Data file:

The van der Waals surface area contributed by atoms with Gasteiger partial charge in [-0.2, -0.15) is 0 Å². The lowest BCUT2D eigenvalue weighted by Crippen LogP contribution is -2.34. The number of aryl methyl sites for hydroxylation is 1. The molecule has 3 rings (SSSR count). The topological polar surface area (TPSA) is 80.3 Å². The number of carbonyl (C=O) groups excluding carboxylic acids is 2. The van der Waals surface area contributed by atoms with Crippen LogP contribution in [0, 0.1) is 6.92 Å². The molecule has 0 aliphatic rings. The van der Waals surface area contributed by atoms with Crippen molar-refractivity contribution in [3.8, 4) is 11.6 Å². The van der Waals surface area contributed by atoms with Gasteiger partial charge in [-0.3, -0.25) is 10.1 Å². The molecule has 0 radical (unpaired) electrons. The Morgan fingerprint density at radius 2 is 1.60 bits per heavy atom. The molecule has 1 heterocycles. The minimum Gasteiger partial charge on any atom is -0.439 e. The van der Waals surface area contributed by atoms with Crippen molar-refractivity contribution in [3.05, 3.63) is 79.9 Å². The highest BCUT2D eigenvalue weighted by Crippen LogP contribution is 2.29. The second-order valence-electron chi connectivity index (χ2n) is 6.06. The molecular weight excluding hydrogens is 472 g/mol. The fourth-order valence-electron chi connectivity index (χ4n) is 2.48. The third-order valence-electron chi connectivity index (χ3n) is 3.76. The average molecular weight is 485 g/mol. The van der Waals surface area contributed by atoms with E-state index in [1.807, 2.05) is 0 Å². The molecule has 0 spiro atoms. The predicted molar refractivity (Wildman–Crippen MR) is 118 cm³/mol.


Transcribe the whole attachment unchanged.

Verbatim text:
The van der Waals surface area contributed by atoms with Gasteiger partial charge in [-0.2, -0.15) is 0 Å². The lowest BCUT2D eigenvalue weighted by Crippen LogP contribution is -2.34. The number of aryl methyl sites for hydroxylation is 1. The molecule has 3 rings (SSSR count). The topological polar surface area (TPSA) is 80.3 Å². The number of carbonyl (C=O) groups excluding carboxylic acids is 2. The van der Waals surface area contributed by atoms with Crippen LogP contribution in [0, 0.1) is 6.92 Å². The molecule has 0 aliphatic rings. The van der Waals surface area contributed by atoms with Crippen molar-refractivity contribution in [3.8, 4) is 11.6 Å². The van der Waals surface area contributed by atoms with Gasteiger partial charge in [-0.3, -0.25) is 10.1 Å². The molecule has 0 radical (unpaired) electrons. The Morgan fingerprint density at radius 2 is 1.60 bits per heavy atom. The molecule has 1 heterocycles. The minimum Gasteiger partial charge on any atom is -0.439 e. The van der Waals surface area contributed by atoms with Crippen molar-refractivity contribution in [3.05, 3.63) is 79.9 Å². The highest BCUT2D eigenvalue weighted by Crippen LogP contribution is 2.29. The second-order valence-electron chi connectivity index (χ2n) is 6.06. The molecular weight excluding hydrogens is 472 g/mol. The fourth-order valence-electron chi connectivity index (χ4n) is 2.48. The third-order valence-electron chi connectivity index (χ3n) is 3.76. The average molecular weight is 485 g/mol. The van der Waals surface area contributed by atoms with E-state index in [1.807, 2.05) is 0 Å². The molecule has 0 spiro atoms. The predicted molar refractivity (Wildman–Crippen MR) is 118 cm³/mol.